8.       Furthermore, the damage caused by the tsunami, which has also had an impact on marine fauna and flora, including the mangroves and coral reefs, is having an enormous effect on local populations, whose resources stem mainly from fishing and tourism.

9.       The ensuing flooding has given rise to risks of such diseases as cholera, yellow fever and malaria. The poor health conditions and the lack of drinking water contributed to the risk of epidemics. It is therefore urgent to install an epidemiological monitoring system, particularly in the more remote areas.

10.       Under these circumstances, it is essential that the United Nations make a co-ordinated vaccination and health campaign geared to preventing cholera and the other waterborne diseases.

11.       In addition, the protection of the children who have been orphaned by the disaster must be a major priority for the humanitarian agencies.

12.       According to UNICEF estimates, the number of children affected by the disaster amounts to around 1 500 000. The international community must act to prevent these children from becoming targets for trafficking, physical violence, sexual exploitation or recruitment by sects. In this context, the Assembly backs UNICEF’s proposal to identify all the children as quickly as possible and implement measures to prevent trafficking in children.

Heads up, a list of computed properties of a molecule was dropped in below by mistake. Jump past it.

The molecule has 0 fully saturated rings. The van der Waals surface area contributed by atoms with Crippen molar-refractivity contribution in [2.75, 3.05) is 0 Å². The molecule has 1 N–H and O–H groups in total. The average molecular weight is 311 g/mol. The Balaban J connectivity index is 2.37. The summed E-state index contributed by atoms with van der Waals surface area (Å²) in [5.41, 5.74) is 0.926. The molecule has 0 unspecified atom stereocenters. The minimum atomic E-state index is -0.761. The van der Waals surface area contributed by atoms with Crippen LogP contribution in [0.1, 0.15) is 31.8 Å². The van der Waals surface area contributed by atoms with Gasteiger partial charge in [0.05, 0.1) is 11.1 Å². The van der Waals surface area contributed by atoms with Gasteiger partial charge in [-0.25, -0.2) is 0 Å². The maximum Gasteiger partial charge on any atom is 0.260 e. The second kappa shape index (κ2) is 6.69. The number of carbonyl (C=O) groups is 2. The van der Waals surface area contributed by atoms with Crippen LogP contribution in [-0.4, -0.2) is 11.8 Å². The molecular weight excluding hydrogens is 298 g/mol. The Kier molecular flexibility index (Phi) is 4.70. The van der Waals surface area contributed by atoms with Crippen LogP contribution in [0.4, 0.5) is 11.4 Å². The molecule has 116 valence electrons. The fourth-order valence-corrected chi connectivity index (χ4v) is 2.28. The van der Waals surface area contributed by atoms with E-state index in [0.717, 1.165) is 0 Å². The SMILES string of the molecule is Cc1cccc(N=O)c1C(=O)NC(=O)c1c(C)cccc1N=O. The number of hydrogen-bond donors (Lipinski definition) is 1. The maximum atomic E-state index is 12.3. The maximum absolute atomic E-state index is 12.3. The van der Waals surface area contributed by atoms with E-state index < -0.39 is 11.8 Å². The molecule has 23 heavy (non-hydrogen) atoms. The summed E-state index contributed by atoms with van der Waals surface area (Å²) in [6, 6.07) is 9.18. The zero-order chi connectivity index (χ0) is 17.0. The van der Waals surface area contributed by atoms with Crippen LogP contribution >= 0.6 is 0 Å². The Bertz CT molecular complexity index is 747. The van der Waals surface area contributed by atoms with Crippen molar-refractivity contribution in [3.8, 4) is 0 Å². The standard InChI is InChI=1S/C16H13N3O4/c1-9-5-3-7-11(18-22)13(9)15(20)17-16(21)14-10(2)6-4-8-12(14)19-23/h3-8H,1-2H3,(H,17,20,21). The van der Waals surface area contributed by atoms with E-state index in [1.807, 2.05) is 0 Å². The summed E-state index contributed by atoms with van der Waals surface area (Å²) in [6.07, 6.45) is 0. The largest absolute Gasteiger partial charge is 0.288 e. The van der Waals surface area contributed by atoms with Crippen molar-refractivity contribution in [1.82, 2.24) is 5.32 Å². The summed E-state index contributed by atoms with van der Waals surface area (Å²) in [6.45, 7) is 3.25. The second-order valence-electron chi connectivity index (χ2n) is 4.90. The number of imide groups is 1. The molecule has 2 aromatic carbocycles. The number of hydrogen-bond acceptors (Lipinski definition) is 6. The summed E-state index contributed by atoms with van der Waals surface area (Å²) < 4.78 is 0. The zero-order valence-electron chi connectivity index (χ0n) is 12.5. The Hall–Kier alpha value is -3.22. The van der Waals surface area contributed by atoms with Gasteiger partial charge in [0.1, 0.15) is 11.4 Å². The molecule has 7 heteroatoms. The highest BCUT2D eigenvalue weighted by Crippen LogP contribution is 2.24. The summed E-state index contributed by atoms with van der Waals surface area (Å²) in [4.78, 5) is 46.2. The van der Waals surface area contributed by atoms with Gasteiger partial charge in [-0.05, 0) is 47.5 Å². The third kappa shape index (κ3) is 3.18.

13.       The Assembly considers that child sponsorship must be promoted and established in order to protect the children from other traumas. In accordance with Recommendation 1443 (2000), the Assembly reiterates that international adoption must be used only as the very last resort.

14.       The Assembly supports the appeal launched by the United Nations Donors’ Conference for the donation pledges to be honoured and it stresses at the same time that this should not lead us to forget the victims of other crises which affected or still affect different regions of the world.

15.       It must be recalled that 1.2 billion people worldwide live in poverty and that almost 1 billion, including over 150 million children under the age of five, suffer from malnutrition. In this context, the Assembly recalls the need for Council of Europe member states and all the donor countries of the international community to endeavour to achieve the objective set in Monterrey to earmark 0.7% of their GDP for public development aid.

16.       Consequently, the Parliamentary Assembly requests that the member States of the Council of Europe, as regards :

i.       Pledges and assistance

a.       honour the commitments entered into in connection with pledged funds and assistance to the states struck by the tsunami, without prejudicing aid allocated to other areas;

b.       support the activities of the United Nations Office for the Co-ordination of Humanitarian Affairs in its co-ordinating role;

c.       facilitate the granting of the funds needed for reconstruction and rehabilitation, including the use of micro-loans;

d.       implement the decision taken during the Conference of Kobe ;

e.       establish an early warning and prevention system to detect earthquakes and tidal waves in co-operation with the Council of Europe’s Major Hazards Partial Agreement (EUR-OPA) and concurrently provide education and training for the populations concerned;